Landcare Research - Manaaki Whenua

Landcare-Research -Manaaki Whenua

Insect senses



The world must look and feel very different to an insect. Apart from being much smaller than us, and (unlike us) constantly in danger of being eaten by something bigger (such as a spider, a bird, or even another insect), their senses are different from ours.


  • Each eye of an insect is like a lot of eyes all stuck together, they are called compound eyes.
  • They see the world very differently to us.
  • They can see colour.
  • They are very good at seeing movement, but they can't see shapes nearly as well as humans.


  • Insects don't have noses, but they can smell extremely well.
  • They smell with the antennae which stick out of the front or sides of the head.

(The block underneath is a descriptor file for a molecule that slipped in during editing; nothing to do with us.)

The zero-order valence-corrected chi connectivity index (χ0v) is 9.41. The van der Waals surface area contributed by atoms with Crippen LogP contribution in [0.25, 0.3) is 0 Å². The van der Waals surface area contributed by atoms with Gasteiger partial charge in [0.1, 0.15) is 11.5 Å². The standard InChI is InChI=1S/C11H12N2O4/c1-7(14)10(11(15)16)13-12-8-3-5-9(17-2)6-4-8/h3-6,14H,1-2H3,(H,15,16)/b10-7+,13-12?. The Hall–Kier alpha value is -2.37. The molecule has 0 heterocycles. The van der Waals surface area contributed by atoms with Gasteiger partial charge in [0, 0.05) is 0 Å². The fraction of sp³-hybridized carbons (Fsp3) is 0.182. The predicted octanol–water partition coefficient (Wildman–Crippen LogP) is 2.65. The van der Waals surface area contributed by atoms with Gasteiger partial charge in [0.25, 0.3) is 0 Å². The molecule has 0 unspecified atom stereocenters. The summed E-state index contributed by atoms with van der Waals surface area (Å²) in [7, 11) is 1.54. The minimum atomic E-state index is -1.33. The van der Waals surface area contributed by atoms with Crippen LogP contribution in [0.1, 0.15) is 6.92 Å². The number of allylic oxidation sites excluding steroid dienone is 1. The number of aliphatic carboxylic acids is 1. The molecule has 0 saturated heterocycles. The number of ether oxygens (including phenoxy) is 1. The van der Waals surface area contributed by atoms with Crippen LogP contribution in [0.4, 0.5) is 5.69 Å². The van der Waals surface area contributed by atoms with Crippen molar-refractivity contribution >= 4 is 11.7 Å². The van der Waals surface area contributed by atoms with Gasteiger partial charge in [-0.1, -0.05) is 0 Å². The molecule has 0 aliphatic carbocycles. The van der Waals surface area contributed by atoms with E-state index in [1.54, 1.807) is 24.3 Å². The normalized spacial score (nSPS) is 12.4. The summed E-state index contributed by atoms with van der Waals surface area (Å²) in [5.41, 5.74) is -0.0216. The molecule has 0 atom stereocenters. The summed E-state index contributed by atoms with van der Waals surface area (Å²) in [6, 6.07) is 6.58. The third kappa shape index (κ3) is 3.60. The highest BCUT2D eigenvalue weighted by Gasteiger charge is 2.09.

• Moths and other insects often have antennae like feathers; this increases the surface area so that they can pick up scents particularly well.
  • Female insects produce special substances called pheromones; these are like perfumes and are used to attract the males.
  • A male European emperor moth (Pavonia pavonia) is known to be able to pick up the female's scent from a distance of 11 km!


  • Most insects don't have ears, but they can pick up sounds through their skin.
  • Some insects have tympanal organs, which are basically ears, except that they are not on the head but elsewhere on the body. For example, crickets have the tympanal organs on the front legs.
  • Male crickets, cicadas, and grasshoppers "sing" to attract females to mate with; each species has its own special song.